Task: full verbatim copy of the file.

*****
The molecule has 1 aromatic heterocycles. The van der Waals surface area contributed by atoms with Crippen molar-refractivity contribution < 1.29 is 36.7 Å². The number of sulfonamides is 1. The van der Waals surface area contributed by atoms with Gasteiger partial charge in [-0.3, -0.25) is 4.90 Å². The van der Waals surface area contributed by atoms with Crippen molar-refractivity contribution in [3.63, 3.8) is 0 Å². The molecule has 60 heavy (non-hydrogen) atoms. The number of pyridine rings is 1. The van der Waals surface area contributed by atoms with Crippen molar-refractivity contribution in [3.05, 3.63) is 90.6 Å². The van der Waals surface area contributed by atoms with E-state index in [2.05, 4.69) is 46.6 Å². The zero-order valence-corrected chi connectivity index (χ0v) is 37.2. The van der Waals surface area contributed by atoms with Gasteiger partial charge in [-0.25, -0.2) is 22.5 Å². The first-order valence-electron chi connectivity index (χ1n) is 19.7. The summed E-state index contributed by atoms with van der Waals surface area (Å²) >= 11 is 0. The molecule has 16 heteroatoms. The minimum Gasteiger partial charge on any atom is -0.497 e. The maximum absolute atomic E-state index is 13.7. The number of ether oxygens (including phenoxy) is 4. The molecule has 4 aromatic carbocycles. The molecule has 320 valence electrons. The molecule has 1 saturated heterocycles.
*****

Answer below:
The molecule has 1 aromatic heterocycles. The van der Waals surface area contributed by atoms with Crippen molar-refractivity contribution < 1.29 is 36.7 Å². The number of sulfonamides is 1. The van der Waals surface area contributed by atoms with Gasteiger partial charge in [-0.3, -0.25) is 4.90 Å². The van der Waals surface area contributed by atoms with Crippen molar-refractivity contribution in [3.63, 3.8) is 0 Å². The molecule has 60 heavy (non-hydrogen) atoms. The number of pyridine rings is 1. The van der Waals surface area contributed by atoms with Crippen molar-refractivity contribution in [3.05, 3.63) is 90.6 Å². The van der Waals surface area contributed by atoms with E-state index in [2.05, 4.69) is 46.6 Å². The zero-order valence-corrected chi connectivity index (χ0v) is 37.2. The van der Waals surface area contributed by atoms with Gasteiger partial charge in [-0.25, -0.2) is 22.5 Å². The first-order valence-electron chi connectivity index (χ1n) is 19.7. The summed E-state index contributed by atoms with van der Waals surface area (Å²) >= 11 is 0. The molecule has 16 heteroatoms. The minimum Gasteiger partial charge on any atom is -0.497 e. The maximum absolute atomic E-state index is 13.7. The number of ether oxygens (including phenoxy) is 4. The molecule has 4 aromatic carbocycles. The molecule has 320 valence electrons. The molecule has 1 saturated heterocycles.